The Key Influence on Fashion Purchases that Marketers May Be Overlooking

29 Nov, 2016, by Neil Cunningham

What is the biggest influence on fashion purchases?

TV? Direct mail? Magazines? Maybe even social media? No, none of those. According to bespoke research company Populus, it’s online reviews.

In their study – the result of online interviews with 2,013 GB adults – 59% of fashion shoppers said online reviews influenced their purchase decision. That compared to 43% who said they were by influenced by TV, another 43% who mentioned direct mail, 40% who cited magazines/magazine articles and 30% social media.

In terms of demographics, women were more likely to be influenced by online reviews than men (63% vs. 55%), and younger people were more susceptible than older people (77% 18-24s vs. 44% of 65+s).

The good news for fashion retailers is that people are much more likely to write positive reviews than negative. Of those that had written online reviews, 81% claimed their last review was mainly positive. Populus’s research found that women were more likely to write positive reviews than men (77% vs. 68%) and men were more likely to write neutral reviews than women (24% vs. 7%). Neither men or women were very likely to write negative reviews (7% vs. 6%).

Of course, for fashion shoppers to say they’re influenced by online reviews is one thing, but is it reflected in their purchase behaviour? Populus investigated this in their study too.

They did this by splitting their sample into 4 groups, and showing them an online product page for a universally popular fashion item. Each group saw a page with a different balance of positive and negative reviews and were asked if they would purchase the item. Using this methodology, Populus found that reviews did indeed have a marked influence on fashion purchases.

A product page with a higher proportion of positive reviews than negative delivered a 20% uplift in sales. The page with a higher proportion of negative reviews saw a 33% decline in sales. Both impacts were marked, and the study would suggest that negative reviews are more influential on behaviour than positive ones.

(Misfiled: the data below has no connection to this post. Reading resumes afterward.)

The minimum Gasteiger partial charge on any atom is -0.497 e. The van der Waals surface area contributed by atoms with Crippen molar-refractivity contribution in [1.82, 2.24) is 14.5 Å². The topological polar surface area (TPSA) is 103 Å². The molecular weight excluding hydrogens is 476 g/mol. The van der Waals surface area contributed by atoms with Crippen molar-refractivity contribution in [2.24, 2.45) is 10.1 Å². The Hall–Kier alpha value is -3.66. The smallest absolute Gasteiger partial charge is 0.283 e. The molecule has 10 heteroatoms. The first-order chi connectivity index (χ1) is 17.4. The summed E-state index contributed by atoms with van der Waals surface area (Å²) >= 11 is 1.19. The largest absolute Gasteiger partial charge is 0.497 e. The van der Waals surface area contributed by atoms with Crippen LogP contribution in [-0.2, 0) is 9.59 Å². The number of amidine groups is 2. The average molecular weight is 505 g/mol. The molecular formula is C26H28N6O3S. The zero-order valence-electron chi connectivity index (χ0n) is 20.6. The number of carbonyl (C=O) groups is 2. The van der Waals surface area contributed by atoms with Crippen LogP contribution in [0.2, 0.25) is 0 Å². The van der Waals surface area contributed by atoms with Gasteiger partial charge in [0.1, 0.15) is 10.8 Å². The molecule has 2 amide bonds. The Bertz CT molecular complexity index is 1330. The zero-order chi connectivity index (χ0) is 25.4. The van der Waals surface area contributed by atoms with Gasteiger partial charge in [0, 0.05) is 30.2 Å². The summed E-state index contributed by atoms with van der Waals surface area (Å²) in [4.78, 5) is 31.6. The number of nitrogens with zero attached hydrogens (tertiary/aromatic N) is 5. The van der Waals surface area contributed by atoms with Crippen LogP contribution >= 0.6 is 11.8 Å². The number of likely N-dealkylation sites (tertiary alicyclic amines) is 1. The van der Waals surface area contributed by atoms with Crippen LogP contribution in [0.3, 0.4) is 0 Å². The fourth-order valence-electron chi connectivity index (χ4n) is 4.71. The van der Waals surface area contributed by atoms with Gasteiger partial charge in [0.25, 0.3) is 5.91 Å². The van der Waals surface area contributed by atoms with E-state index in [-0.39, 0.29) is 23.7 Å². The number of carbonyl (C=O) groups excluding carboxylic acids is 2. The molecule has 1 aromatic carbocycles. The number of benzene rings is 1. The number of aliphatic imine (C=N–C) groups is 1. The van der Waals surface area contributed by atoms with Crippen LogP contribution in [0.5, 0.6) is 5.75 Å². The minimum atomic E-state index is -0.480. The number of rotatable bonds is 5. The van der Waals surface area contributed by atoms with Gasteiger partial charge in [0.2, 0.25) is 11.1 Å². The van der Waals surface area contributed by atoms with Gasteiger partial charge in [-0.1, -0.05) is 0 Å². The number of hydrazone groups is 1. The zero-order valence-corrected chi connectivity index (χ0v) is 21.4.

Clearly, reviews are important, but other than focusing on delivering a high quality product and experience, can retailers do anything to influence them? Populus’s report had 3 pieces of advice.

Firstly, retailers shouldn’t be afraid to feature reviews on their site – even when some of those reviews are likely to be negative. Over half (54%) of those who browse online or in-store for fashion items said they would be more likely to shop with a retailer that provides alot of helpful product reviews on its website.

Secondly, retailers should encourage positive reviews by offering incentives – 57% of consumers said they’d be more likely to write a review if they were entered into a prize draw, and 79% said they would if offered money off (15-20%) their next purchase.

Finally, retailers should react decisively to negative reviews – a behaviour which mitigates the impact of that review and reflects positively on the retailer’s reputation. The key behaviours that were expected by consumers were speed, responding publicly (rather than trying to divert the complaint into another, discrete channel) and responding with an offer of remuneration.

Online reviews can may seem like an area of peripheral importance for fashion marketers as many will believe they can do very little to influence them. But Populus’s research has demonstrated that – by taking a proactive approach – they can encourage positive reviews, mitigate the impact of negative reviews and by doing so, have a positive impact on sales and brand reputation.

TV, direct mail and magazine campaigns may command more attention, but this research suggests that getting the approach to reviews right may be much more important to the business’s bottom line.